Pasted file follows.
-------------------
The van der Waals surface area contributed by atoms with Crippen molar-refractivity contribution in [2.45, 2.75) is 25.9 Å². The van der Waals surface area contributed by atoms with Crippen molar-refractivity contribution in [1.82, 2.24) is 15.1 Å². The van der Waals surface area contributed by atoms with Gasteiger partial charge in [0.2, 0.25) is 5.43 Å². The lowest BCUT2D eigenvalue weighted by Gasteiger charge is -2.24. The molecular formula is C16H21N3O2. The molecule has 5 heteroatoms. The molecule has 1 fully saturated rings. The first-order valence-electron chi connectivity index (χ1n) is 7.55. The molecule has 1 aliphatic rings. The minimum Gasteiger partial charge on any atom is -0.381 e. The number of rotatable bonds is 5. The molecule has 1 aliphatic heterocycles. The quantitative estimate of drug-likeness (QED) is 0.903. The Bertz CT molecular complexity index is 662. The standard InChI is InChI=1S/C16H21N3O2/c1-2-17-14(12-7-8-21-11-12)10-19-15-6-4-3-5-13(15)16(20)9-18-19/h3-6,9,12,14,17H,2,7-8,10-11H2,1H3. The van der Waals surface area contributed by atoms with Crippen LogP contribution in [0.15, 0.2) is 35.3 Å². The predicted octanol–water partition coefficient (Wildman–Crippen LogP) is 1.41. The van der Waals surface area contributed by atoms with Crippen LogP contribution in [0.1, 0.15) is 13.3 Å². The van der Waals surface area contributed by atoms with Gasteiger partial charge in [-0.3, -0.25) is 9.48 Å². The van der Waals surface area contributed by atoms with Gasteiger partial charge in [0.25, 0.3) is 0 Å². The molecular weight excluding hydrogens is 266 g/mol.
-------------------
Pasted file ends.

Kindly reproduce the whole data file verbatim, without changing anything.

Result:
The van der Waals surface area contributed by atoms with Crippen molar-refractivity contribution in [2.45, 2.75) is 25.9 Å². The van der Waals surface area contributed by atoms with Crippen molar-refractivity contribution in [1.82, 2.24) is 15.1 Å². The van der Waals surface area contributed by atoms with Gasteiger partial charge in [0.2, 0.25) is 5.43 Å². The lowest BCUT2D eigenvalue weighted by Gasteiger charge is -2.24. The molecular formula is C16H21N3O2. The molecule has 5 heteroatoms. The molecule has 1 fully saturated rings. The first-order valence-electron chi connectivity index (χ1n) is 7.55. The molecule has 1 aliphatic rings. The minimum Gasteiger partial charge on any atom is -0.381 e. The number of rotatable bonds is 5. The molecule has 1 aliphatic heterocycles. The quantitative estimate of drug-likeness (QED) is 0.903. The Bertz CT molecular complexity index is 662. The standard InChI is InChI=1S/C16H21N3O2/c1-2-17-14(12-7-8-21-11-12)10-19-15-6-4-3-5-13(15)16(20)9-18-19/h3-6,9,12,14,17H,2,7-8,10-11H2,1H3. The van der Waals surface area contributed by atoms with Crippen LogP contribution in [0.15, 0.2) is 35.3 Å². The predicted octanol–water partition coefficient (Wildman–Crippen LogP) is 1.41. The van der Waals surface area contributed by atoms with Crippen LogP contribution in [0.1, 0.15) is 13.3 Å². The van der Waals surface area contributed by atoms with Gasteiger partial charge in [-0.3, -0.25) is 9.48 Å². The van der Waals surface area contributed by atoms with Gasteiger partial charge in [0.25, 0.3) is 0 Å². The molecular weight excluding hydrogens is 266 g/mol.